Kate Davison

Thesis Title: Ned Ward and his network: a social history of humour in eighteenth-century England.
Funded by: Wolfson Foundation Postgraduate Scholarship
Start Year: 2012

Email: kate.davison@sheffield.ac.uk 

 

Supervisors

Primary: Professor Phil Withington | Secondary: Professor Robert Shoemaker

 

Research Topic

This thesis focuses on the life, social network, and works of the satirist-tavern-keeper Ned Ward (1666-1731) – a major figure in early eighteenth-century print culture whose publications have become key primary source material for historians, despite little being known about the man himself. Drawing on a wide range of contemporary print and archival sources, this thesis uncovers Ward’s life and develops new methodologies for social network analysis in the past. In doing so, it re-evaluates Ward and his significance, while using him as a focal point to shed light on a number of wider historical narratives commonly ascribed to the period.

 

Academic background

  • M.Phil. Early Modern History, University of Cambridge, 2012
  • B.A. (Hons.) History, University of Exeter, 2011

 

Published work

  • ‘Occasional politeness and gentlemen’s laughter in 18th century England’, The Historical Journal, vol. 57, no. 4 (2014), pp. 921-45.

 

Conference papers

  • March 2016 (forthcoming): Institute of Historical Research, long eighteenth-century seminar title TBC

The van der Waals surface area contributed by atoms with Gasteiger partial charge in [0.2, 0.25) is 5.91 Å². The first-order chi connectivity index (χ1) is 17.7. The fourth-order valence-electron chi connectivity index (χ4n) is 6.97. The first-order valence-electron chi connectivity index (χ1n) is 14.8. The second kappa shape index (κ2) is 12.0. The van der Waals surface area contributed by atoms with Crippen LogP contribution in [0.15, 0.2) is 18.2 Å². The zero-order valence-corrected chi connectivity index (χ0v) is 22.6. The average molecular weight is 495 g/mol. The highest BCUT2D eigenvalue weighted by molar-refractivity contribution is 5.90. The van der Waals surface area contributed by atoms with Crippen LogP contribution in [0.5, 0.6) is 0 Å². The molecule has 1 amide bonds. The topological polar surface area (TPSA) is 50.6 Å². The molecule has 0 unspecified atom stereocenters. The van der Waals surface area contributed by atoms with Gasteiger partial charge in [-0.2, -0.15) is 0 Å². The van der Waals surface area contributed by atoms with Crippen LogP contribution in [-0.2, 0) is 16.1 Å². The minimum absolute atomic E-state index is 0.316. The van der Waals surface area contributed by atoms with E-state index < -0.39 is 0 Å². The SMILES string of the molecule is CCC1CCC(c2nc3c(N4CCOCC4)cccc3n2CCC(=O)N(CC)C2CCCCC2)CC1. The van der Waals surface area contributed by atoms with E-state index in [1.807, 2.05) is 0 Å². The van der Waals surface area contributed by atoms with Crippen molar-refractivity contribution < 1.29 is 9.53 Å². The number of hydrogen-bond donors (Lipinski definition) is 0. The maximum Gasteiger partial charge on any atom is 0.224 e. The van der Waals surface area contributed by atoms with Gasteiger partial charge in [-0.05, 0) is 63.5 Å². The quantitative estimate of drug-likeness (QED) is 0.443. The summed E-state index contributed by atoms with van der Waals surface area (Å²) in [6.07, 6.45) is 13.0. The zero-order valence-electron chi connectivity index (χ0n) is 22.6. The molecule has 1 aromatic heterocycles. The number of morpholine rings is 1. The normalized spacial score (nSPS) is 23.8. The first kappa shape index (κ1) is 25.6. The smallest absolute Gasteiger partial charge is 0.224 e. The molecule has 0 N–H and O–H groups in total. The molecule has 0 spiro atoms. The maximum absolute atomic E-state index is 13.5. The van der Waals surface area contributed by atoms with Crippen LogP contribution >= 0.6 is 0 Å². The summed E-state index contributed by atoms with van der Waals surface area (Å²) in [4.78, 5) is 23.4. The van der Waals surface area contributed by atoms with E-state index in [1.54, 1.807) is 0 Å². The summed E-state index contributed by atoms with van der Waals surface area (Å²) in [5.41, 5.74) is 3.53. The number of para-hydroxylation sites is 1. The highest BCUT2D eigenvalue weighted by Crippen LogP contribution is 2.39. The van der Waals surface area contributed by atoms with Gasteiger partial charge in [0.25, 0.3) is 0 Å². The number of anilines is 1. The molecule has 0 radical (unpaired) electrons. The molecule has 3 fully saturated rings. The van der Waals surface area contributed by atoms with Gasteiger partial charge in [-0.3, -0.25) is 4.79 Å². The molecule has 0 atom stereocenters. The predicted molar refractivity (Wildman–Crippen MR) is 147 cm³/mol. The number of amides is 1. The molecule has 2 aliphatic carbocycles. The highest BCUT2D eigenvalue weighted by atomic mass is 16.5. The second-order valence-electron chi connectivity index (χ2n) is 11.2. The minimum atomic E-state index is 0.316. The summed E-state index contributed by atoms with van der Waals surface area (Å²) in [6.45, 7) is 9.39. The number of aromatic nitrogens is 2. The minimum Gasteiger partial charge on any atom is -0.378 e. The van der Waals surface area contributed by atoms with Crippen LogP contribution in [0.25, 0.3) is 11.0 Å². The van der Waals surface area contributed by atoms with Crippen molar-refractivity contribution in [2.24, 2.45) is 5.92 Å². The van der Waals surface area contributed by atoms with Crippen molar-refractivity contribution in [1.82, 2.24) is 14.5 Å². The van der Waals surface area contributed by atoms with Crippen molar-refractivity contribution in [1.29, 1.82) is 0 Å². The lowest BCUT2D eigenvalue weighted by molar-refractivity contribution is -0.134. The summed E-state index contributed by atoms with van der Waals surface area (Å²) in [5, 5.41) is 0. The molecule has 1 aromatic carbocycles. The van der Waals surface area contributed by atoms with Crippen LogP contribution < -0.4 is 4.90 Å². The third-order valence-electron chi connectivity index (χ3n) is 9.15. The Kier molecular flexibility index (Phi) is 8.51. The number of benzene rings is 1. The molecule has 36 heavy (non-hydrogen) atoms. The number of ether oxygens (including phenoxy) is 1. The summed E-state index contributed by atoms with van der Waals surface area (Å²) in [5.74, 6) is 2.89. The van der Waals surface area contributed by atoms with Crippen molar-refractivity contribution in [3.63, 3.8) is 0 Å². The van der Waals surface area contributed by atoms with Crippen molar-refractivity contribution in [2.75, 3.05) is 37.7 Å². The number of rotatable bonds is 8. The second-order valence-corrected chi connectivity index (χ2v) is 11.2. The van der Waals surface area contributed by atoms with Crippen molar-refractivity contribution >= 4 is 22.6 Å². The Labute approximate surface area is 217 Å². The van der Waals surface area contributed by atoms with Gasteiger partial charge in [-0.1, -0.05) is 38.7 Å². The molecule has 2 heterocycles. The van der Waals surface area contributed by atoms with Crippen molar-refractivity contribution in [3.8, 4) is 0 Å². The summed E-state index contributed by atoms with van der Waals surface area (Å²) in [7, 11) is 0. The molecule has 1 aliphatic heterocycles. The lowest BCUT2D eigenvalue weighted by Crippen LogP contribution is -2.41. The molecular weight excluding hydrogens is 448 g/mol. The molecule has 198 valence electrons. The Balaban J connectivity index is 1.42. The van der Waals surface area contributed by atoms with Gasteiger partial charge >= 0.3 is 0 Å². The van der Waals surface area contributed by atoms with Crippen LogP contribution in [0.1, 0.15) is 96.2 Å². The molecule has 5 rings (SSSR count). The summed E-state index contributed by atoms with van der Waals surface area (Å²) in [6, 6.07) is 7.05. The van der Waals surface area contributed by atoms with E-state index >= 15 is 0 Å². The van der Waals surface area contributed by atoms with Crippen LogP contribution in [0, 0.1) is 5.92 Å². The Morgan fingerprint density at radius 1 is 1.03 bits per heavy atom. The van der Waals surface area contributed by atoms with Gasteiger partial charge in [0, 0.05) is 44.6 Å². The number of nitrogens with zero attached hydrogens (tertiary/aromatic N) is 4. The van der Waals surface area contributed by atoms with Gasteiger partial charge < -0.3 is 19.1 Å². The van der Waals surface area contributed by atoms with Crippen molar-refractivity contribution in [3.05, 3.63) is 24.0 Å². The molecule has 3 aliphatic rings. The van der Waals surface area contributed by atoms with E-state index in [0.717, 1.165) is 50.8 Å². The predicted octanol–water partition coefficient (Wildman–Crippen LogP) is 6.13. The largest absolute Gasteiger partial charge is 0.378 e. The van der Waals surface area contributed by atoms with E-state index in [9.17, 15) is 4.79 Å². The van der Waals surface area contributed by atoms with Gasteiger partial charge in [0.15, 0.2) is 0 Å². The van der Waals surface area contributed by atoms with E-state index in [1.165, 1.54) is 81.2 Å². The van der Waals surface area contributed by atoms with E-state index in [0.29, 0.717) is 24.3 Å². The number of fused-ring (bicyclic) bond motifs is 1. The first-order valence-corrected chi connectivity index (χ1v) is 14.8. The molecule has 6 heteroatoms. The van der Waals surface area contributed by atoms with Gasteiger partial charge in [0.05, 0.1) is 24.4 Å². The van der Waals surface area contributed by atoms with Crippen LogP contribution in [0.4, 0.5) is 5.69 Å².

• March 2016 (forthcoming): Renaissance Society of America ‘The renaissance provenance of enlightenment wit’
  • September 2015: Notions and practices of selfhood, Workshop organised by the Universities of Sheffield and Oldenburg ‘Social networks and the self’
  • February 2015: University of Oxford, eighteenth-century seminar‘Ned Ward’s social network in Grubstreet London’
  • December 2014: University of Sheffield, History Department research seminar ‘Historical social networks: the case of Ned Ward in early eighteenth-century London’
  • September 2014: International Society of Eighteenth-Century Studies, early career researcher seminars ‘Intimate bawdiness and gentlemen’s sociability in eighteenth-century England’
  • May 2014: Laughter and Satire in Europe, organised by the University of Warwick ‘Occasional politeness and gentlemen’s laughter in eighteenth-century England’
  • January 2014: British Society of Eighteenth-Century Studies ‘The hudibrastick brewer’: Ned Ward, the print industry and the drink trade’

 

Teaching

 

Professional affiliations

  • British Society of Eighteenth-Century Studies, 2012-present